Eight Bank Charges You Must Stop Paying

Eight Bank Charges You Must Stop Paying

The same is not true with banks. You must examine a number of factors when deciding where to park your money in order to choose the best option. Fees are one important factor you should think about.

For their services, financial institutions charge a variety of fees, some of which you might not even be aware of until you see a charge in your account. The good news is that you can save expenditures over time by understanding the fees your bank levies and how to avoid them.

Why do banks charge fees?

Any costs your bank levies on you in exchange for your business are known as bank fees. You’ll frequently encounter expenses including as overdraft fees, paper statement fees, and ATM fees. If you’re thinking about opening an account with a new bank, take some time to look over their website or even stop by a branch in person to learn more about all the possible costs you might encounter.

Overdraft and non-sufficient funds (NSF) fees produced an estimated $15.47 billion in revenue for banks in 2019, according to data from the Consumer Finance Protection Bureau.

8 standard bank fees

The Truth in Savings Act mandates that all financial institutions reveal the fees they charge clients and when they apply. Consumers were given an additional degree of safety with the implementation of this, making it simpler for them to comparison shop and select the best bank account for their need.

The most frequent charges made by banks are listed below, along with tips on how to avoid them:

Recurring monthly service charge

This fee is what banks charge to cover the monthly expense of keeping your account open. If you keep a specific amount in your account, some banks won’t charge a monthly fee at all or will waive it.

Others could demand as little as a few dollars or as much as $15. A low- or no-fee account may enable you to save more money, but it can also include a set of restrictions. For instance, the number of withdrawals you can make each month from some low- or no-fee accounts may be limited. When deciding which account best suits your spending style, keep this in mind.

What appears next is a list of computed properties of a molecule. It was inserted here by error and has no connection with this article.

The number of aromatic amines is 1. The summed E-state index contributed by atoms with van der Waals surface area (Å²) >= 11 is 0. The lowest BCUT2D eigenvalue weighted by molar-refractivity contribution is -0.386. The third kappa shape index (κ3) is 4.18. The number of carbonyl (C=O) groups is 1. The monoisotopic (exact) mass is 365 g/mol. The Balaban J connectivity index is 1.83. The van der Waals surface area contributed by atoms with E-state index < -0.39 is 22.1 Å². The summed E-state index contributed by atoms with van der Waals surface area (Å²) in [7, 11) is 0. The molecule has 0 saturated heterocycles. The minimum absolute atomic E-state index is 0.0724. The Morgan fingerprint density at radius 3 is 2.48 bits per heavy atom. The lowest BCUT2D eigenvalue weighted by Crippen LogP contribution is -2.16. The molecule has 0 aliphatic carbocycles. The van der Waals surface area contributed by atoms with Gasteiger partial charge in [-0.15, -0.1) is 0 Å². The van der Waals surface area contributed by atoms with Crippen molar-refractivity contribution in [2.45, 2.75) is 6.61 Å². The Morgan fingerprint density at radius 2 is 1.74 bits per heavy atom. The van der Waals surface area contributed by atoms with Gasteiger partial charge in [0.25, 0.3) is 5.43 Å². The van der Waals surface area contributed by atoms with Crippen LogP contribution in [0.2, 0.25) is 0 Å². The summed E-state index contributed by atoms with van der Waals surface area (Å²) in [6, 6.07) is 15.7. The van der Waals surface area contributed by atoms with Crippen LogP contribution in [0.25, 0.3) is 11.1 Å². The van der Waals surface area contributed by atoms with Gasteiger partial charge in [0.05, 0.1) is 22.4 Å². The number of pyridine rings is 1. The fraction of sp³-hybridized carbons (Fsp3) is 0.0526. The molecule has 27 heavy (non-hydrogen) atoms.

To prevent it: Make a wise choice for your account. Ask your bank whether they impose a monthly maintenance fee and what requirements must be met in order for them to waive it. You might be able to avoid this cost entirely if you can maintain a minimum balance or use your account for a predetermined amount of purchases each month.

ATM service charges while using a different network

Each bank maintains a network of ATMs and won’t charge you more to use one to withdraw money. However, you’ll probably be charged a fee if you leave that network and use an ATM run by another bank or a third-party service provider. You will pay an average of $4.66 for these fees, which may not seem like much if you need money right away. It might eventually mount up, though, if you intend to make several withdrawals.

How to prevent it: If you have no choice but to use an out-of-network ATM, try to withdraw a bigger sum of money to prevent making several withdrawals quickly and incurring more costs than necessary. Consumers should be aware of account terms, as with any financial service, according to Greene. “ATM fees are typically waived, for instance if the ATM is within the network, and some institutions also offer waivers or refunds when the ATM is not within the network.”

Charge for overdrafts

When you spend more than what is in your account, most banks will assess a fee. For instance, if you have a balance of $100 and spend $150, the bank will execute the transaction, but you’ll be responsible for the $50 it financed as well as a fee for going overdrawn on your account.

Although the overdraft cost varies from bank to bank, it might reach $35 per transaction. If you don’t routinely check your account, you can find yourself shelling out hundreds of dollars in fees for even the tiniest transactions.

To prevent it: Create account alerts so that you’ll be informed whenever you use your card to make a purchase or when it falls below a specific amount of money. You’ll ensure that you consistently have enough funds in your account to cover your transactions in this manner.